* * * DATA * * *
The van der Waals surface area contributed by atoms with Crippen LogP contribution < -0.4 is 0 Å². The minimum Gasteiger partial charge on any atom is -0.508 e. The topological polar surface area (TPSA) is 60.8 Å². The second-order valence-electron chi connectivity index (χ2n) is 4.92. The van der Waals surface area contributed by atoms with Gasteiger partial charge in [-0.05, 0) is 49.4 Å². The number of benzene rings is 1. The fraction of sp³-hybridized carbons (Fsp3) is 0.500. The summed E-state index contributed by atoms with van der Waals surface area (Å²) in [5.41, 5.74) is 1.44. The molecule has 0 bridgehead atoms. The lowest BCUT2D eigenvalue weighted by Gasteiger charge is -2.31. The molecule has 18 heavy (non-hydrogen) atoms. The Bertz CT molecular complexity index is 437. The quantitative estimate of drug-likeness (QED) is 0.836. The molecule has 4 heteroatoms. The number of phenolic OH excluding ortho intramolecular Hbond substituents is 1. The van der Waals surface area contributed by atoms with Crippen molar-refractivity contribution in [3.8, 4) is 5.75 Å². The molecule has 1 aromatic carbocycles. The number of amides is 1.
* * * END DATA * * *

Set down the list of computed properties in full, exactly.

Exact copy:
The van der Waals surface area contributed by atoms with Crippen LogP contribution < -0.4 is 0 Å². The minimum Gasteiger partial charge on any atom is -0.508 e. The topological polar surface area (TPSA) is 60.8 Å². The second-order valence-electron chi connectivity index (χ2n) is 4.92. The van der Waals surface area contributed by atoms with Gasteiger partial charge in [-0.05, 0) is 49.4 Å². The number of benzene rings is 1. The fraction of sp³-hybridized carbons (Fsp3) is 0.500. The summed E-state index contributed by atoms with van der Waals surface area (Å²) in [5.41, 5.74) is 1.44. The molecule has 0 bridgehead atoms. The lowest BCUT2D eigenvalue weighted by Gasteiger charge is -2.31. The molecule has 18 heavy (non-hydrogen) atoms. The Bertz CT molecular complexity index is 437. The quantitative estimate of drug-likeness (QED) is 0.836. The molecule has 4 heteroatoms. The number of phenolic OH excluding ortho intramolecular Hbond substituents is 1. The van der Waals surface area contributed by atoms with Crippen molar-refractivity contribution in [3.8, 4) is 5.75 Å². The molecule has 1 aromatic carbocycles. The number of amides is 1.